1.) Saturday night’s game against the Indiana Pacers was my favorite Kyrie Irving game in a very long time. I, like many Cavs fans, had become a little calloused to the wiles of some of Irving’s more obvious skills on the basketball court, because — as we were reminded again and again last season — what Irving did well did not seem to translate into winning basketball. He dominated the ball. He’d pout when things got tough or didn’t go his way. He played defense so poorly most of the time that he actually became the opposing team’s sixth man on the floor on offense. There were feuds and buddy ball and a whole lotta stuff coming from Number 2 that were key factors in the grueling slog that was the #SesasonOfHuh (promotional non-sequitur: look for the e-book/paperback that is the definitive guide to all things Huh with writing by some of the most talented and beautiful Cavs bloggers around coming very soon… for serious… GET EXCITED!).

All of this made me enjoy Irving — an undeniably talented ballplayer — just a little bit of a lot less.

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An offensive set to be thankful for

Thursday, November 27th, 2014

Happy Thanksgiving, campers. This Thursday, since it’s a holiday, I’ll spare you my weekly 2,000 word screed on what I’d like to see the Cavs doing and just show you a perfect example of the Cavs doing exactly what I’ve been begging them to do all season long.

Hopefully, the above video above (which comes from @DawkinsMTA, who runs the best NBA YouTube channel out there) is set to the appropriate time, but since I have no idea how to do that, skip to the 3:55 mark if it starts from the beginning. This is how a 2014-15 Cavalier offensive set should look.

STEP 1: The play here is a simple 3-1 pick and roll, which was a staple of the Heat offense when LeBron played there and has been an attempted staple of the Cavalier offense this season. It’s a very effective set, since not many teams can have a 250-pound man as the ball-handler on the pick-and-roll. The problem with it so far for the Cavaliers has been that Kyrie has been setting nonchalant screens, so instead of a 3-1 pick-and-roll it’s “Kyrie and LeBron waste 8 seconds of the shot clock while standing near each other.”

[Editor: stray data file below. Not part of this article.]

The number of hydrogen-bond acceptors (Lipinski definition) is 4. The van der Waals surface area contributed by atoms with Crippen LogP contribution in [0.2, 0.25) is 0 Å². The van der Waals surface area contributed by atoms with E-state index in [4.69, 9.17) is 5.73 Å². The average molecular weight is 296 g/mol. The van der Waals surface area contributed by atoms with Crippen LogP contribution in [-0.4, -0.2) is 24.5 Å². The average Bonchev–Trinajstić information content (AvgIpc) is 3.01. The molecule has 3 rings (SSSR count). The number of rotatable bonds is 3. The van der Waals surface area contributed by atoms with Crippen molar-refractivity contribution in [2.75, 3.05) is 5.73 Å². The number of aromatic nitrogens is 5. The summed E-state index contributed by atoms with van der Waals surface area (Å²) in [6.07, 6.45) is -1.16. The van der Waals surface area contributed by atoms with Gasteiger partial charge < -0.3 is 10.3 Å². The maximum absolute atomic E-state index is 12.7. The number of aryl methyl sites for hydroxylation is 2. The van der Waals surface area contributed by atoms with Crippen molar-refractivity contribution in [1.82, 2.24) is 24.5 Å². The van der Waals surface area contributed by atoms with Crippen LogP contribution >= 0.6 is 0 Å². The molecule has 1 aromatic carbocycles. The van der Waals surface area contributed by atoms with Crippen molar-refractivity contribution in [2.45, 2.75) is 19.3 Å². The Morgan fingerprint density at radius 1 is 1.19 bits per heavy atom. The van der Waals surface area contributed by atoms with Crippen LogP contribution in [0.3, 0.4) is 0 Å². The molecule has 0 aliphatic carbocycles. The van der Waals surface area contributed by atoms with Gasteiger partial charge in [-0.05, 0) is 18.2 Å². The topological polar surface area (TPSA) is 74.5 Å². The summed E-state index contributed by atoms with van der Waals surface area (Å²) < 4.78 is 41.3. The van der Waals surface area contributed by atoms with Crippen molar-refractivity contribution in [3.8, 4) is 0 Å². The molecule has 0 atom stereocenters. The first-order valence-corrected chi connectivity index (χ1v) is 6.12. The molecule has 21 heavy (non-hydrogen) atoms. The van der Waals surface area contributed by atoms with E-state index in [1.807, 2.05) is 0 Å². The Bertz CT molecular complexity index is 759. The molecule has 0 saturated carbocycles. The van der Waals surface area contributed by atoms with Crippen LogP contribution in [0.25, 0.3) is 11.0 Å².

On this play, however, Kyrie sets a screen like a guy who was born in Australia, not like a guy who went to Duke. LeBron’s man can’t fight over the screen fast enough, and LeBron has a lane to the basket. Now the Wizards are on the back foot, and good things can happen organically. That’s what a successful offensive set does.

STEP 2: Marcin Gortat makes a nice rotation to keep LeBron from getting an easy finish on the drive, and Kris Humphries rotates down to keep LeBron from having a pass to Thompson for an easy dunk. This leaves Joe Harris open for an above-the-break 3, and LeBron fires the pass to him.

STEP 3: Since Harris is a 3-point threat who has to be respected, Kyrie’s man leaves him to contest what would be a wide-open 3. Harris, without so much as putting the ball on the floor, swings the ball to Kyrie, who’s open at the top of the 3-point arc. This forces Dion Waiters’ man to leave Waiters alone in the corner and close out on Kyrie at full speed.

STEP 4: Kyrie now has two options: Hit Waiters with a pass that would set him up with an open 3, or decimate the ankles of a defender who has to run at him full-speed, and thus has no real chance of staying in front of one of the best ballhandlers in basketball. Kyrie goes with option B, and goes from left to right with a behind-the-back dribble on his man.